Fungus Gnats are a common problem on houseplants. In this article we will look at the root cause of fungus gnats and how to treat them.
What are Fungus Gnats?
Fungus Gnats are small winged insects that have dark bodies and measure in between 2-3mm. They thrive in moist conditions and the larvae feed on decaying organic matter. Adult females can produce 100-150 eggs throughout their life. They can complete their life cycle in 3-4 weeks depending on the temperature.
What do Fungus Gnats do?
Luckily for us, Gnats don’t pose much of a risk to our houseplants. The larvae feed on organic matter found in potting soil. They can occasionally feed on the roots of the plants so it is still a good idea to get rid of them ASAP!
Why are they on my plant?
Gnats live in the potting soil of plants. They love warm moist conditions and thrive in potting soil where the surface of the soil remains wet for extended periods of time. They commonly appear where plants are over watered.
How to Identify Fungus Gnats
They can be seen flying around and above the potting soil of the affected plants pot. If you look closely at the soil, you may also see them crawling around. They resemble fruit flies but aren’t very good fliers so they will tend to run away rather than fly away if you approach them! They also tend to group around the area where the larvae are feeding and where they are laying eggs.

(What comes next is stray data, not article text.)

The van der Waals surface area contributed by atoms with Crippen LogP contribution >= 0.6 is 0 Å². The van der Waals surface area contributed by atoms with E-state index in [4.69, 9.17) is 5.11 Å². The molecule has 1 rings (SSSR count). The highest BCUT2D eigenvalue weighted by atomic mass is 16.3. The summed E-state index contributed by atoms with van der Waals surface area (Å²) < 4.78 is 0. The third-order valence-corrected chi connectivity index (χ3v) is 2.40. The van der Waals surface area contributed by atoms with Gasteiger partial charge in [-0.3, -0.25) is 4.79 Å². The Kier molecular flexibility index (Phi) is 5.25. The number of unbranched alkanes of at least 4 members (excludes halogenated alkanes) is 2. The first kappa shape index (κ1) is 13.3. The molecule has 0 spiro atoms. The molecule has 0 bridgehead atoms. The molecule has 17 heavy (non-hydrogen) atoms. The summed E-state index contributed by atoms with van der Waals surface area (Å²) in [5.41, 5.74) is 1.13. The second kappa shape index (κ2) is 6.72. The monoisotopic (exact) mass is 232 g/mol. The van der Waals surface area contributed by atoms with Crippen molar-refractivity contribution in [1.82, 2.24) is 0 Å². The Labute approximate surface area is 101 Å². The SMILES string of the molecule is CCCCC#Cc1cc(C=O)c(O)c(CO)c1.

How to treat Fungus Gnats
There are many ways to treat them.
- Yellow sticky traps are a great way to get rid of gnats.
- Neem Oil Soil Drench Make a neem solution combining castille or dish soap. To one liter of water add 1tsp of neem and 1tsp of castille soap. Water your plant thoroughly with the solution, ensuring to saturate all of the soil.
- Change the Top Soil Gnats eggs and larvae live in the top 2-3 inches of soil. Changing out the top 2-3inches of topsoil can get rid of the gnats for good.
How to prevent Fungus Gnats
Preventing Fungus Gnats is as simple as letting the soil dry out between waterings. Many of our plants love consistently moist soil (ferns, calatheas) We can still allow the top inch of soil to dry out between watering with no ill effect on the plant. This will keep gnats at bay. Having soil that is consistently moist or wet on the surface is also a sign of overwatering and can lead to other problems like root rot.